It was an honor to receive an invitation after 25 years, thanks in many respects to Dr. Carol Spradling whom I had met during my own undergraduate studies. And, much appreciation goes to the University President, Dr. John Jasinski, for reaching out personally to extend the invitation.
A transcript of the address follows.
I’d like to start this evening by thanking the wonderful people at Northwest for extending an invitation to deliver the commencement address. I’m humbled by the offer and honored to be in your presence.
Twenty five years ago, I sat where you are, eagerly awaiting my transition from what seemed like an endless era of class rooms, study groups, semester projects and exams, to a new life of compelling and meaningful work. I was thrilled with the idea of closing that chapter and redirecting my energy towards earning income and building a successful career.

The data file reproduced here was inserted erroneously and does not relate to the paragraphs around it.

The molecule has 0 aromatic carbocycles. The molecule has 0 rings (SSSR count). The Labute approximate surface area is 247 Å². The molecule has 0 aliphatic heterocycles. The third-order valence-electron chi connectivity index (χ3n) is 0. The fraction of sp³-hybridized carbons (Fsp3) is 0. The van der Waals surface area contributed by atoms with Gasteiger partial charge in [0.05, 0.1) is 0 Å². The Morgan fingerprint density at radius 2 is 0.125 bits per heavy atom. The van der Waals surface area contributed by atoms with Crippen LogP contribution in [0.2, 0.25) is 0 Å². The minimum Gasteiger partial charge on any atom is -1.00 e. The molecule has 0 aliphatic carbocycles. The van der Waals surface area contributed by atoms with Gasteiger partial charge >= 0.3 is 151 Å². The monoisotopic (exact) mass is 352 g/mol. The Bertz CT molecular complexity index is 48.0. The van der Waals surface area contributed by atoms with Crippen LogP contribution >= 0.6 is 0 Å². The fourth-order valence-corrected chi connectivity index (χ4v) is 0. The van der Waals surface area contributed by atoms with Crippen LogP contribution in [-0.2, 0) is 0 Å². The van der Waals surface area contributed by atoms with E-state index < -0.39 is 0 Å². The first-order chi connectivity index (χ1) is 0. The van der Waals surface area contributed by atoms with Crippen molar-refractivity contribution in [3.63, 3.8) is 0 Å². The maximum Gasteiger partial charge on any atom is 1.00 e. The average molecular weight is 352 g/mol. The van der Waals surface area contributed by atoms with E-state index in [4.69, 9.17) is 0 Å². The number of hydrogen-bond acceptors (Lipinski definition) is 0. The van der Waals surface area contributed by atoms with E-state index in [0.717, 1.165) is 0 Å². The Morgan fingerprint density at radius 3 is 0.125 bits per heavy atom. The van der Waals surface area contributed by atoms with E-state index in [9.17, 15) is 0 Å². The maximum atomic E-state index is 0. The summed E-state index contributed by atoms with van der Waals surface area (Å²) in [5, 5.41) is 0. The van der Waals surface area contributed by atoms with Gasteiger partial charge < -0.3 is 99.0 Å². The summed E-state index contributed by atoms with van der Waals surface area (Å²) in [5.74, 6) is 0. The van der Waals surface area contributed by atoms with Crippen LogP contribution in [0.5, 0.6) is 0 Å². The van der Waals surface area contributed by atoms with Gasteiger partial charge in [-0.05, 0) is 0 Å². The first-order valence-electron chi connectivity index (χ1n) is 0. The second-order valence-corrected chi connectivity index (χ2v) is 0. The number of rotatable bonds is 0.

In many respects, my career has been much more rewarding than I could have ever imagined. But, what I didn’t know at the time was how little I knew. It turns out that chapter of learning should never be closed. And thankfully, it never did.
The years that I spent here at Northwest taught me one critical lesson—how to learn. In fact, this may be your most important tool as you embark on your own journey in life. What you need to know 25 years from now will almost certainly be radically different than what you know today.
If you don’t think so… in my field of computer science, this phone I’m holding in my hand is 250 times more powerful than the largest computer we had on campus in 1991, which by the way, was serving the entire student population. Technology is rapidly disrupting virtually every industry we know, whether it be the way we hail a taxi, the way we think about money, or even the way education is delivered. Everything is different now. And, everything will be different tomorrow.